Coffee Filters Heavy Metals from Tap Water
SYDNEY, Australia, February 2, 2000 (ENS) - Filtered coffee can remove from 78 to 90 percent of dissolved heavy metals such as lead and copper from tap water, providing coffee lovers with a safer, healthier drink, an international scientific team has found.
Toxic metals like copper and lead get into drinking water from storage tanks, copper pipes and solder, and from natural sources, says Dr. Mike McLaughlin who works with the Land and Water division of the Australian government research arm, Commonwealth Scientific Industrial Research Organisation (CSIRO).
The softer the water, the higher the level of heavy metals in solution is likely to be.
Both copper and lead have long term toxic effects on humans, and lead is strongly linked to intellectual impairment, especially in infants and young children.
But coffee grounds have a remarkable ability to mop up the heavy metal atoms, research by the Australian, Chilean and U.S. scientists shows.
Their findings could mean that daily human exposure to heavy metals in many cities round the world may have been greatly overestimated.
This could mean that current public health risk assessment models are inaccurate where coffee forms a large proportion of water consumption.
"We were at a seminar at the University of Delaware, and a Chilean scientist, Dr. Gustavo Lagos, was presenting a paper on the problem of heavy metal contamination of drinking water in Santiago," Dr. McLaughlin recounts.
"I asked the question, 'How do people in Santiago actually drink the water?' because if, as I thought, they drank a lot of coffee, chances were the coffee would absorb a lot of the heavy metals."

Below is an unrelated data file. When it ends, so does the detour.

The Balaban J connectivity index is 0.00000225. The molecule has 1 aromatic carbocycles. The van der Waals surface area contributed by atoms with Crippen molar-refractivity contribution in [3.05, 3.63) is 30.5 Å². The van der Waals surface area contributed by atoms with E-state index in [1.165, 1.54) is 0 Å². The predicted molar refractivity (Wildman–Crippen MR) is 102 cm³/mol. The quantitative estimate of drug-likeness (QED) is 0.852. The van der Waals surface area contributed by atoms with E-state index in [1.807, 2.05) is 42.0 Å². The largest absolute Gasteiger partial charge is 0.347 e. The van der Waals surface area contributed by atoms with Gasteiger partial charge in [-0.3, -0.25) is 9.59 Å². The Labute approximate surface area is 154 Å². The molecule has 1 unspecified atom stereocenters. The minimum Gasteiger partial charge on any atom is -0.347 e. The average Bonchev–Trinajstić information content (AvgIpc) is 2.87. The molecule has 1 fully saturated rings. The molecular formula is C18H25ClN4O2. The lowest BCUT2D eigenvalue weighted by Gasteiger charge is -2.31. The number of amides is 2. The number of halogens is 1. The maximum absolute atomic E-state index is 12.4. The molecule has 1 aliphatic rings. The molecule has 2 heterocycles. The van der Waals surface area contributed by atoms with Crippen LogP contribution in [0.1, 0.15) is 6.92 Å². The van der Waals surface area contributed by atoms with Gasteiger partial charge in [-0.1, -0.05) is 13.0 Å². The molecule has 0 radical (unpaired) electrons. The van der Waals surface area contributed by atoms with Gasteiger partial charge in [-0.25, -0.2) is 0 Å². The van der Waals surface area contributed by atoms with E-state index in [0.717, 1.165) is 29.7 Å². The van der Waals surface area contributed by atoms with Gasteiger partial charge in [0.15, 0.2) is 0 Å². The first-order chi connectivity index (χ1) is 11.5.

As a result of Dr. McLaughlin's question, the researchers decided to run an experiment to find out exactly how much heavy metal does survive the coffee-brewing process, and how much is trapped in the grounds.
To their surprise, they found that normal filtered coffee removed 78 to 90 percent of copper and lead from the water, using three different commercial brands of coffee.
"The reason is that coffee grounds have uncharged or negatively charged molecules in them, whereas dissolved heavy metals are positively charged. As a result, the heavy metal ions bind strongly to the coffee," explains Dr. McLaughlin.
The deeper the bed of coffee in the drip-maker, the more effective the removal of heavy metals. We consider that the main factor influencing the extent of metal removal is contact time, the scientists found.
Dr. McLaughlin says that it is highly likely the process also removes other heavy metals such as mercury, cadmium and zinc from drinking water, although this remains to be tested.
"It is also possible tea-bags and tea leaves may work in the same way, but not as well as coffee," he says.
The researchers say the results of their study are important for formulating reliable risk assessment models for drinking water standards which protect the health of the public.
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